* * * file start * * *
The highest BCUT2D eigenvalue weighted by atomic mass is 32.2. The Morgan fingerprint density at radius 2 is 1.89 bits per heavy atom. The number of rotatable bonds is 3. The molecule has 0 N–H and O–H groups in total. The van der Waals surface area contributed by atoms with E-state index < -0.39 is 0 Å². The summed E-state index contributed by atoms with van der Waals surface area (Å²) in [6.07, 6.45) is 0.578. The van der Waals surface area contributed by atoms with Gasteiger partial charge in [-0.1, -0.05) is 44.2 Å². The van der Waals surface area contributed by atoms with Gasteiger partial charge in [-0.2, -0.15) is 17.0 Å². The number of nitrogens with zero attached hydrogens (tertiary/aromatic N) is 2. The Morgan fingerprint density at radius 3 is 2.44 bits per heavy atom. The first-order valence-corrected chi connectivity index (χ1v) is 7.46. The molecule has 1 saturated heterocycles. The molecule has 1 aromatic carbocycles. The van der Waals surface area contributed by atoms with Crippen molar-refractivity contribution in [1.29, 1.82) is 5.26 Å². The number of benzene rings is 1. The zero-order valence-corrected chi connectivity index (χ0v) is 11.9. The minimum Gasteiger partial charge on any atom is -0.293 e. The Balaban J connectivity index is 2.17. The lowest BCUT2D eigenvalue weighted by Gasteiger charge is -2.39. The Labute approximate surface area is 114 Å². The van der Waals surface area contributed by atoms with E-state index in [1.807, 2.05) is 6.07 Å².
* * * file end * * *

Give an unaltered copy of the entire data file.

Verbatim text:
The highest BCUT2D eigenvalue weighted by atomic mass is 32.2. The Morgan fingerprint density at radius 2 is 1.89 bits per heavy atom. The number of rotatable bonds is 3. The molecule has 0 N–H and O–H groups in total. The van der Waals surface area contributed by atoms with E-state index < -0.39 is 0 Å². The summed E-state index contributed by atoms with van der Waals surface area (Å²) in [6.07, 6.45) is 0.578. The van der Waals surface area contributed by atoms with Gasteiger partial charge in [-0.1, -0.05) is 44.2 Å². The van der Waals surface area contributed by atoms with Gasteiger partial charge in [-0.2, -0.15) is 17.0 Å². The number of nitrogens with zero attached hydrogens (tertiary/aromatic N) is 2. The Morgan fingerprint density at radius 3 is 2.44 bits per heavy atom. The first-order valence-corrected chi connectivity index (χ1v) is 7.46. The molecule has 1 saturated heterocycles. The molecule has 1 aromatic carbocycles. The van der Waals surface area contributed by atoms with Crippen molar-refractivity contribution in [1.29, 1.82) is 5.26 Å². The number of benzene rings is 1. The zero-order valence-corrected chi connectivity index (χ0v) is 11.9. The minimum Gasteiger partial charge on any atom is -0.293 e. The Balaban J connectivity index is 2.17. The lowest BCUT2D eigenvalue weighted by Gasteiger charge is -2.39. The Labute approximate surface area is 114 Å². The van der Waals surface area contributed by atoms with E-state index in [1.807, 2.05) is 6.07 Å².